In the second of my blogs about finding your identity as a leader, I want to talk about confidence. Something recently-promoted Operations Director Frazzled Freda had in abundance in her former lead scientist role, but which seems to be eluding her in her new position. What’s gone wrong?
Let’s take a look back at Freda’s teenage years.
At school, Freda had always been seen as one of the geeky ones. She’d only really felt she fitted in when she was in her (always top set) science classes. Elsewhere, she’d often been teased as a swot. Teachers hadn’t always been helpful, either. Too many of them liked to put the children into boxes – and she was firmly in the analytical scientist kid box. She wasn’t expected to be creative, to have interesting ideas on broader topics. And because it tended to take time for her to formulate her thoughts, she’d consistently fulfilled the teachers’ low expectations by failing to come up with anything worthwhile to say in classroom discussions outside the science block.
Where most of her teachers simply moved on to the next student on getting little response from Freda, one or two preferred ritual humiliation. Mr Gregory, her 3rd year history teacher, was the worst. He’d taken a sadistic delight in picking on her first, asking what she thought, and criticising her brief responses. “A bright girl like you, Freda – is that all you can come up with?” or “Do you really think that’s the only reason?”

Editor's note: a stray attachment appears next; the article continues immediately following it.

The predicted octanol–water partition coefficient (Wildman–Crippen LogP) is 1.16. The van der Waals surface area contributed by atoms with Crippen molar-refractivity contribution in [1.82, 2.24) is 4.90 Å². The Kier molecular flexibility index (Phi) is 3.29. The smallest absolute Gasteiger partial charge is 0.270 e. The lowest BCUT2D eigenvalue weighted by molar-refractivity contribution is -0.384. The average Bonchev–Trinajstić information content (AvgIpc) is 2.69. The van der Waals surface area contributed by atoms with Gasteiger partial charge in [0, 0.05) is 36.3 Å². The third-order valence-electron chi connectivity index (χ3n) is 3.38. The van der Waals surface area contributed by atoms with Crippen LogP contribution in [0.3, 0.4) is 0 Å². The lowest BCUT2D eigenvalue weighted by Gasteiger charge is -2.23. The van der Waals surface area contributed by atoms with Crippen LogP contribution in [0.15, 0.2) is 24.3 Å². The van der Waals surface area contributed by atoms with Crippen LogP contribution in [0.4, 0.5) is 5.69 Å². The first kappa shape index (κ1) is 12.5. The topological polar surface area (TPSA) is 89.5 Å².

Had Freda’s teachers been more patient, they would have discovered her analytical skills supported a creative and insightful mind – just the combination of qualities, in fact, that were later to both make her stand out as a scientist and be spotted as potential director material. But little by little, she’d grown to believe that she really didn’t have much to contribute outside of science classes – though learning the facts was no problem.
True confidence comes from self-awareness
Freda doesn’t have the self-awareness to spot her lack of confidence as a leader comes from self-limiting beliefs she developed growing up. She’s not confident she has anything worthwhile to say outside the scientific environment; and she’s scared of being seen as stupid. She’s not at all unusual. But confidence is key to effective leadership – and it starts and ends with what’s inside your own head.
Step one to greater leadership confidence
If you’re struggling to feel confident as a leader, there may be a lot of work to do in order to identify and breakdown the self-limiting beliefs that are holding you back.
Step one, however, is to silence your inner critic – the little judgemental voice in your head that criticises your decisions and puts doubts in your mind. Turn it into an inner sponsor; a positive voice that offers encouragement and support. And accept that you’re a work in progress – as we all are.
Want to become a more effective leader?
Developing the confidence to lead effectively is just one of the modules in my online Effective Leadership Launcher course. Blending the latest leadership thinking and neuroscience theory with practical steps you can take immediately, the Effective Leadership Launcher allows you to develop your personal leadership potential in your own time and at your own pace.
Find out more